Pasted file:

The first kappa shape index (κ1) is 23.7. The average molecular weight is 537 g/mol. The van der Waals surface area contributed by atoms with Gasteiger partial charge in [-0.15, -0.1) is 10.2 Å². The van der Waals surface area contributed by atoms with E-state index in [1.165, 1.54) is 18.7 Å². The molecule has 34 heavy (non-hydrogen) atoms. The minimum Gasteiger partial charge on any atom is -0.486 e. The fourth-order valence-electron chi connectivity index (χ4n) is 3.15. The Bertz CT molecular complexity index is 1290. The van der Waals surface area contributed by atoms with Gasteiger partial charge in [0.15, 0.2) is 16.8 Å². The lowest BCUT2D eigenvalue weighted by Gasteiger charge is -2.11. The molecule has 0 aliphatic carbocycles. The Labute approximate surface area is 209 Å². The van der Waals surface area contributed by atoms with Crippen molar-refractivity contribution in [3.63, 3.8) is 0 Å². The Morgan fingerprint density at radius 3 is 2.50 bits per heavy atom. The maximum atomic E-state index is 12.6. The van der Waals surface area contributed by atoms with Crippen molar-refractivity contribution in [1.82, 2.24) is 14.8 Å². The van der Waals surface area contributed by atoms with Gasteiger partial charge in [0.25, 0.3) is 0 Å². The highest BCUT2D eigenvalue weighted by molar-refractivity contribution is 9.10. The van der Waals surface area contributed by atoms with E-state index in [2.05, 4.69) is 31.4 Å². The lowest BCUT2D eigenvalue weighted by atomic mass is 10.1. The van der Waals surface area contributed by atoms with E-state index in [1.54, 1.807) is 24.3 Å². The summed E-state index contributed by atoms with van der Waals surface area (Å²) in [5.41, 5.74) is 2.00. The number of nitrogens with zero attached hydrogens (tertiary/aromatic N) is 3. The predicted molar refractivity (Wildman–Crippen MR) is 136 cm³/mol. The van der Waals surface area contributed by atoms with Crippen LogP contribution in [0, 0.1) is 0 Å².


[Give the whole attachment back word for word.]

The first kappa shape index (κ1) is 23.7. The average molecular weight is 537 g/mol. The van der Waals surface area contributed by atoms with Gasteiger partial charge in [-0.15, -0.1) is 10.2 Å². The van der Waals surface area contributed by atoms with E-state index in [1.165, 1.54) is 18.7 Å². The molecule has 34 heavy (non-hydrogen) atoms. The minimum Gasteiger partial charge on any atom is -0.486 e. The fourth-order valence-electron chi connectivity index (χ4n) is 3.15. The Bertz CT molecular complexity index is 1290. The van der Waals surface area contributed by atoms with Gasteiger partial charge in [0.15, 0.2) is 16.8 Å². The lowest BCUT2D eigenvalue weighted by Gasteiger charge is -2.11. The molecule has 0 aliphatic carbocycles. The Labute approximate surface area is 209 Å². The van der Waals surface area contributed by atoms with Crippen molar-refractivity contribution in [3.63, 3.8) is 0 Å². The Morgan fingerprint density at radius 3 is 2.50 bits per heavy atom. The maximum atomic E-state index is 12.6. The van der Waals surface area contributed by atoms with Crippen molar-refractivity contribution in [1.82, 2.24) is 14.8 Å². The van der Waals surface area contributed by atoms with Gasteiger partial charge in [0.25, 0.3) is 0 Å². The highest BCUT2D eigenvalue weighted by molar-refractivity contribution is 9.10. The van der Waals surface area contributed by atoms with E-state index in [2.05, 4.69) is 31.4 Å². The lowest BCUT2D eigenvalue weighted by atomic mass is 10.1. The van der Waals surface area contributed by atoms with E-state index in [1.54, 1.807) is 24.3 Å². The summed E-state index contributed by atoms with van der Waals surface area (Å²) in [5.41, 5.74) is 2.00. The number of nitrogens with zero attached hydrogens (tertiary/aromatic N) is 3. The predicted molar refractivity (Wildman–Crippen MR) is 136 cm³/mol. The van der Waals surface area contributed by atoms with Crippen LogP contribution in [0, 0.1) is 0 Å².